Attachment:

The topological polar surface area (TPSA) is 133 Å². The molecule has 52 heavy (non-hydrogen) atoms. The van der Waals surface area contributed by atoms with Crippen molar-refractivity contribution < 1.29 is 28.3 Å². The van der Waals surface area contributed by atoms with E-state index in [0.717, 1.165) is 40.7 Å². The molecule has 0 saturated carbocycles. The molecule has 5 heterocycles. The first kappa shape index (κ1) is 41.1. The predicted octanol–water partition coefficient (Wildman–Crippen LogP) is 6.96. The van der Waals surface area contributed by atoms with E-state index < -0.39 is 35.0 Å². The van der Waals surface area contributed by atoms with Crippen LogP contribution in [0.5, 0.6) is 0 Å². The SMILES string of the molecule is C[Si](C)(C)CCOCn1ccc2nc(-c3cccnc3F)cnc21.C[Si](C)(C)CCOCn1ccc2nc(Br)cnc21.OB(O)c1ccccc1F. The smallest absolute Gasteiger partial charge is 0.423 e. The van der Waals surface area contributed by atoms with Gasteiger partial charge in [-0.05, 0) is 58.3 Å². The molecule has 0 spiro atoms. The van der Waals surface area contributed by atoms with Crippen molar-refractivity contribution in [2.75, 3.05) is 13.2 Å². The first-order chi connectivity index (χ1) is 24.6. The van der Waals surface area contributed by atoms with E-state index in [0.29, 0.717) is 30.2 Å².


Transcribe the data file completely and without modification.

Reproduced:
The topological polar surface area (TPSA) is 133 Å². The molecule has 52 heavy (non-hydrogen) atoms. The van der Waals surface area contributed by atoms with Crippen molar-refractivity contribution < 1.29 is 28.3 Å². The van der Waals surface area contributed by atoms with E-state index in [0.717, 1.165) is 40.7 Å². The molecule has 0 saturated carbocycles. The molecule has 5 heterocycles. The first kappa shape index (κ1) is 41.1. The predicted octanol–water partition coefficient (Wildman–Crippen LogP) is 6.96. The van der Waals surface area contributed by atoms with E-state index < -0.39 is 35.0 Å². The van der Waals surface area contributed by atoms with Crippen LogP contribution in [0.5, 0.6) is 0 Å². The SMILES string of the molecule is C[Si](C)(C)CCOCn1ccc2nc(-c3cccnc3F)cnc21.C[Si](C)(C)CCOCn1ccc2nc(Br)cnc21.OB(O)c1ccccc1F. The smallest absolute Gasteiger partial charge is 0.423 e. The van der Waals surface area contributed by atoms with Gasteiger partial charge in [-0.05, 0) is 58.3 Å². The molecule has 0 spiro atoms. The van der Waals surface area contributed by atoms with Crippen molar-refractivity contribution in [2.75, 3.05) is 13.2 Å². The first-order chi connectivity index (χ1) is 24.6. The van der Waals surface area contributed by atoms with E-state index in [0.29, 0.717) is 30.2 Å².